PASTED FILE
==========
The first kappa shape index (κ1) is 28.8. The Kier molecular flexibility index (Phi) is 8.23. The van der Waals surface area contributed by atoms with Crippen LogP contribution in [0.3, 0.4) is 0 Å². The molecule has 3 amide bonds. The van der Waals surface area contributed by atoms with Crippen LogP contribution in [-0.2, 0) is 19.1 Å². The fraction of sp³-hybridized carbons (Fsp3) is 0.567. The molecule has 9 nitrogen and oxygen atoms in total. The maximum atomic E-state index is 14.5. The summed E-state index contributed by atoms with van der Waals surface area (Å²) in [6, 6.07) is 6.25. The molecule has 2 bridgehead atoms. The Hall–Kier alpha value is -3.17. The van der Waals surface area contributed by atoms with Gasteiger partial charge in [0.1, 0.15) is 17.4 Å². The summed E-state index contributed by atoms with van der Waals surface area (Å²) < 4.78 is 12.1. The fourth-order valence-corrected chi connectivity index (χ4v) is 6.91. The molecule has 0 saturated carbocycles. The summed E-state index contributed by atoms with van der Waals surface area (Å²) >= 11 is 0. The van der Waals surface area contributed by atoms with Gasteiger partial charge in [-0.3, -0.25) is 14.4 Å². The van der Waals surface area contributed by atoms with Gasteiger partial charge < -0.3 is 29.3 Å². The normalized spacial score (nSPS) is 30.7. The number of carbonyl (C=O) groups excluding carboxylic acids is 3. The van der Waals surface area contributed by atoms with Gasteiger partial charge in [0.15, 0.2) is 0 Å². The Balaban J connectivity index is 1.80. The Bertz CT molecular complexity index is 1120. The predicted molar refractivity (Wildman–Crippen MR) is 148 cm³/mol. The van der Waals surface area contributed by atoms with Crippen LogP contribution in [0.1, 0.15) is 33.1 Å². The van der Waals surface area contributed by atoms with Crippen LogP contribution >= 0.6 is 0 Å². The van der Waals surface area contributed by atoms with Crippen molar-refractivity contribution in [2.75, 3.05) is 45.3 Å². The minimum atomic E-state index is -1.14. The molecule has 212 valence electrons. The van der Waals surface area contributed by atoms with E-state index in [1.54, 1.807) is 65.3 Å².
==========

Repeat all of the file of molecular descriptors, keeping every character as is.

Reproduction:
The first kappa shape index (κ1) is 28.8. The Kier molecular flexibility index (Phi) is 8.23. The van der Waals surface area contributed by atoms with Crippen LogP contribution in [0.3, 0.4) is 0 Å². The molecule has 3 amide bonds. The van der Waals surface area contributed by atoms with Crippen LogP contribution in [-0.2, 0) is 19.1 Å². The fraction of sp³-hybridized carbons (Fsp3) is 0.567. The molecule has 9 nitrogen and oxygen atoms in total. The maximum atomic E-state index is 14.5. The summed E-state index contributed by atoms with van der Waals surface area (Å²) in [6, 6.07) is 6.25. The molecule has 2 bridgehead atoms. The Hall–Kier alpha value is -3.17. The van der Waals surface area contributed by atoms with Gasteiger partial charge in [0.1, 0.15) is 17.4 Å². The summed E-state index contributed by atoms with van der Waals surface area (Å²) < 4.78 is 12.1. The fourth-order valence-corrected chi connectivity index (χ4v) is 6.91. The molecule has 0 saturated carbocycles. The summed E-state index contributed by atoms with van der Waals surface area (Å²) >= 11 is 0. The van der Waals surface area contributed by atoms with Gasteiger partial charge in [-0.3, -0.25) is 14.4 Å². The van der Waals surface area contributed by atoms with Gasteiger partial charge < -0.3 is 29.3 Å². The normalized spacial score (nSPS) is 30.7. The number of carbonyl (C=O) groups excluding carboxylic acids is 3. The van der Waals surface area contributed by atoms with Gasteiger partial charge in [0.15, 0.2) is 0 Å². The Balaban J connectivity index is 1.80. The Bertz CT molecular complexity index is 1120. The predicted molar refractivity (Wildman–Crippen MR) is 148 cm³/mol. The van der Waals surface area contributed by atoms with Crippen LogP contribution in [0.1, 0.15) is 33.1 Å². The van der Waals surface area contributed by atoms with Crippen LogP contribution >= 0.6 is 0 Å². The van der Waals surface area contributed by atoms with Crippen molar-refractivity contribution in [2.75, 3.05) is 45.3 Å². The minimum atomic E-state index is -1.14. The molecule has 212 valence electrons. The van der Waals surface area contributed by atoms with E-state index in [1.54, 1.807) is 65.3 Å².